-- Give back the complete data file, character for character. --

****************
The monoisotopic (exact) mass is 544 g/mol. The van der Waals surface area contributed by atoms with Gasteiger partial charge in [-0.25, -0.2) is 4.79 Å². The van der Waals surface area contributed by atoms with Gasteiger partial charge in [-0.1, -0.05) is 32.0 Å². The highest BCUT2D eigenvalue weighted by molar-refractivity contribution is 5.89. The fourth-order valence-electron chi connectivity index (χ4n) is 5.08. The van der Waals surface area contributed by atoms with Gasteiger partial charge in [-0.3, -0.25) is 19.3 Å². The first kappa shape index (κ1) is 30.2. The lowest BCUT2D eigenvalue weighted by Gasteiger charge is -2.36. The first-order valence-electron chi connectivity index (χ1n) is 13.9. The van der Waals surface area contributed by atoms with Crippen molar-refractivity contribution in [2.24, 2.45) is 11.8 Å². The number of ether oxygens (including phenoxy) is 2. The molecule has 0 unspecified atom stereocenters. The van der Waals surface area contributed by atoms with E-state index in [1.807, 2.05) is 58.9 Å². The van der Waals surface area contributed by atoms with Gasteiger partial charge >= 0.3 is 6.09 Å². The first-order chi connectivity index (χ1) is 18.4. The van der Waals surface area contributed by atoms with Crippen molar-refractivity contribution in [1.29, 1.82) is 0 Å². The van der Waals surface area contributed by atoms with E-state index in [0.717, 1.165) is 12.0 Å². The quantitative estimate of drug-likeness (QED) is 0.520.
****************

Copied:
The monoisotopic (exact) mass is 544 g/mol. The van der Waals surface area contributed by atoms with Gasteiger partial charge in [-0.25, -0.2) is 4.79 Å². The van der Waals surface area contributed by atoms with Gasteiger partial charge in [-0.1, -0.05) is 32.0 Å². The highest BCUT2D eigenvalue weighted by molar-refractivity contribution is 5.89. The fourth-order valence-electron chi connectivity index (χ4n) is 5.08. The van der Waals surface area contributed by atoms with Gasteiger partial charge in [-0.3, -0.25) is 19.3 Å². The first kappa shape index (κ1) is 30.2. The lowest BCUT2D eigenvalue weighted by Gasteiger charge is -2.36. The first-order valence-electron chi connectivity index (χ1n) is 13.9. The van der Waals surface area contributed by atoms with Crippen molar-refractivity contribution in [2.24, 2.45) is 11.8 Å². The number of ether oxygens (including phenoxy) is 2. The molecule has 0 unspecified atom stereocenters. The van der Waals surface area contributed by atoms with E-state index in [1.807, 2.05) is 58.9 Å². The van der Waals surface area contributed by atoms with Gasteiger partial charge >= 0.3 is 6.09 Å². The first-order chi connectivity index (χ1) is 18.4. The van der Waals surface area contributed by atoms with Crippen molar-refractivity contribution in [1.29, 1.82) is 0 Å². The van der Waals surface area contributed by atoms with E-state index in [0.717, 1.165) is 12.0 Å². The quantitative estimate of drug-likeness (QED) is 0.520.